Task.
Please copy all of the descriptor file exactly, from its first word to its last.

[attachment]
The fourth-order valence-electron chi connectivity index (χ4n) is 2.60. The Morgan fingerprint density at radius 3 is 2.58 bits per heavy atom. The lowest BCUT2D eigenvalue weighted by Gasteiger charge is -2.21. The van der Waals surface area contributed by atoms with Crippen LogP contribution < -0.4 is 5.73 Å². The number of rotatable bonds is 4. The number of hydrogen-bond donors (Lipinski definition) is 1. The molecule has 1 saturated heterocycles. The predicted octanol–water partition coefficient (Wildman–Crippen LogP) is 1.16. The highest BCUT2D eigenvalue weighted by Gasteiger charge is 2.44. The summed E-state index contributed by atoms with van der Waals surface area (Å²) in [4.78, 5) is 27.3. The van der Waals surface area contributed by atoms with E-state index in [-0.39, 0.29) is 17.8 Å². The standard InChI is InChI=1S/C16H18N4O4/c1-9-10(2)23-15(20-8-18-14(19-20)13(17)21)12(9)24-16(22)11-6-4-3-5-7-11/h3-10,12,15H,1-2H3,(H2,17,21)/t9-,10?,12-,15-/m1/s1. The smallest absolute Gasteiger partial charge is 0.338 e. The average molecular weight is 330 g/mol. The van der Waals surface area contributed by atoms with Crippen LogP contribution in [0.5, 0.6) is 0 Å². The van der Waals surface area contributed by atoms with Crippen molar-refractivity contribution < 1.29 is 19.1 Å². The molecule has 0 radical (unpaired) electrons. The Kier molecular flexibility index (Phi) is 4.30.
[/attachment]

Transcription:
The fourth-order valence-electron chi connectivity index (χ4n) is 2.60. The Morgan fingerprint density at radius 3 is 2.58 bits per heavy atom. The lowest BCUT2D eigenvalue weighted by Gasteiger charge is -2.21. The van der Waals surface area contributed by atoms with Crippen LogP contribution < -0.4 is 5.73 Å². The number of rotatable bonds is 4. The number of hydrogen-bond donors (Lipinski definition) is 1. The molecule has 1 saturated heterocycles. The predicted octanol–water partition coefficient (Wildman–Crippen LogP) is 1.16. The highest BCUT2D eigenvalue weighted by Gasteiger charge is 2.44. The summed E-state index contributed by atoms with van der Waals surface area (Å²) in [4.78, 5) is 27.3. The van der Waals surface area contributed by atoms with E-state index in [-0.39, 0.29) is 17.8 Å². The standard InChI is InChI=1S/C16H18N4O4/c1-9-10(2)23-15(20-8-18-14(19-20)13(17)21)12(9)24-16(22)11-6-4-3-5-7-11/h3-10,12,15H,1-2H3,(H2,17,21)/t9-,10?,12-,15-/m1/s1. The smallest absolute Gasteiger partial charge is 0.338 e. The average molecular weight is 330 g/mol. The van der Waals surface area contributed by atoms with Crippen LogP contribution in [0.5, 0.6) is 0 Å². The van der Waals surface area contributed by atoms with Crippen molar-refractivity contribution < 1.29 is 19.1 Å². The molecule has 0 radical (unpaired) electrons. The Kier molecular flexibility index (Phi) is 4.30.